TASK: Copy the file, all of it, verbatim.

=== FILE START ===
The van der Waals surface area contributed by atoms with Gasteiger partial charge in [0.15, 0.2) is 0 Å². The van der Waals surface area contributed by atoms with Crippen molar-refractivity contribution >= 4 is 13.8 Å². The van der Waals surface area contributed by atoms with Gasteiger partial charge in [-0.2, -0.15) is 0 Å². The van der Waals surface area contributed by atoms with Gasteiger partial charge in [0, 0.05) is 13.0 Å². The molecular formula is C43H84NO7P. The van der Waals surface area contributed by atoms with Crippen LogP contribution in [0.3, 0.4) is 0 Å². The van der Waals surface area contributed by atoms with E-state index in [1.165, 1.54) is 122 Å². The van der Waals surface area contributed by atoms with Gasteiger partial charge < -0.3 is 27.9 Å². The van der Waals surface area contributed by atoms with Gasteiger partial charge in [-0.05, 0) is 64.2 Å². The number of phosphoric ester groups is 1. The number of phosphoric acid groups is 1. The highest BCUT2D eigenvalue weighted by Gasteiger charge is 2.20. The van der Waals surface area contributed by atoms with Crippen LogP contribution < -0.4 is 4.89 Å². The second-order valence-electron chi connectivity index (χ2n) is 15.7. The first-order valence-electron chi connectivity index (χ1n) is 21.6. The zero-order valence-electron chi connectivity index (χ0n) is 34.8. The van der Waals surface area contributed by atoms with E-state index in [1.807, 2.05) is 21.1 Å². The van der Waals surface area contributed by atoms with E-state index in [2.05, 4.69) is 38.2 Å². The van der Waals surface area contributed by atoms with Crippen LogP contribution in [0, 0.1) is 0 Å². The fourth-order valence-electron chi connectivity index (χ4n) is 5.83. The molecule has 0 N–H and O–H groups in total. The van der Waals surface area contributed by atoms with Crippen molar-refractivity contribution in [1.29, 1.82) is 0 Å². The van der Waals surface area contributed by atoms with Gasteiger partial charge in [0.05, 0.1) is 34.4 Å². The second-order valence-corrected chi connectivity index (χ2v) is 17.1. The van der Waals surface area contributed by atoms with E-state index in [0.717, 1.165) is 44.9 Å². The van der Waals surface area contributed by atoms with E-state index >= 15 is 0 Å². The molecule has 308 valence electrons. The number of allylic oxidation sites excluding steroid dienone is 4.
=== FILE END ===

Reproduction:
The van der Waals surface area contributed by atoms with Gasteiger partial charge in [0.15, 0.2) is 0 Å². The van der Waals surface area contributed by atoms with Crippen molar-refractivity contribution >= 4 is 13.8 Å². The van der Waals surface area contributed by atoms with Gasteiger partial charge in [-0.2, -0.15) is 0 Å². The van der Waals surface area contributed by atoms with Gasteiger partial charge in [0, 0.05) is 13.0 Å². The molecular formula is C43H84NO7P. The van der Waals surface area contributed by atoms with Crippen LogP contribution in [0.3, 0.4) is 0 Å². The van der Waals surface area contributed by atoms with E-state index in [1.165, 1.54) is 122 Å². The van der Waals surface area contributed by atoms with Gasteiger partial charge < -0.3 is 27.9 Å². The van der Waals surface area contributed by atoms with Gasteiger partial charge in [-0.05, 0) is 64.2 Å². The number of phosphoric ester groups is 1. The number of phosphoric acid groups is 1. The highest BCUT2D eigenvalue weighted by Gasteiger charge is 2.20. The van der Waals surface area contributed by atoms with Crippen LogP contribution < -0.4 is 4.89 Å². The second-order valence-electron chi connectivity index (χ2n) is 15.7. The first-order valence-electron chi connectivity index (χ1n) is 21.6. The zero-order valence-electron chi connectivity index (χ0n) is 34.8. The van der Waals surface area contributed by atoms with E-state index in [1.807, 2.05) is 21.1 Å². The van der Waals surface area contributed by atoms with E-state index in [2.05, 4.69) is 38.2 Å². The van der Waals surface area contributed by atoms with Crippen LogP contribution in [0, 0.1) is 0 Å². The fourth-order valence-electron chi connectivity index (χ4n) is 5.83. The molecule has 0 N–H and O–H groups in total. The van der Waals surface area contributed by atoms with Crippen molar-refractivity contribution in [1.29, 1.82) is 0 Å². The van der Waals surface area contributed by atoms with Gasteiger partial charge in [0.05, 0.1) is 34.4 Å². The second-order valence-corrected chi connectivity index (χ2v) is 17.1. The van der Waals surface area contributed by atoms with E-state index in [0.717, 1.165) is 44.9 Å². The van der Waals surface area contributed by atoms with E-state index >= 15 is 0 Å². The molecule has 308 valence electrons. The number of allylic oxidation sites excluding steroid dienone is 4.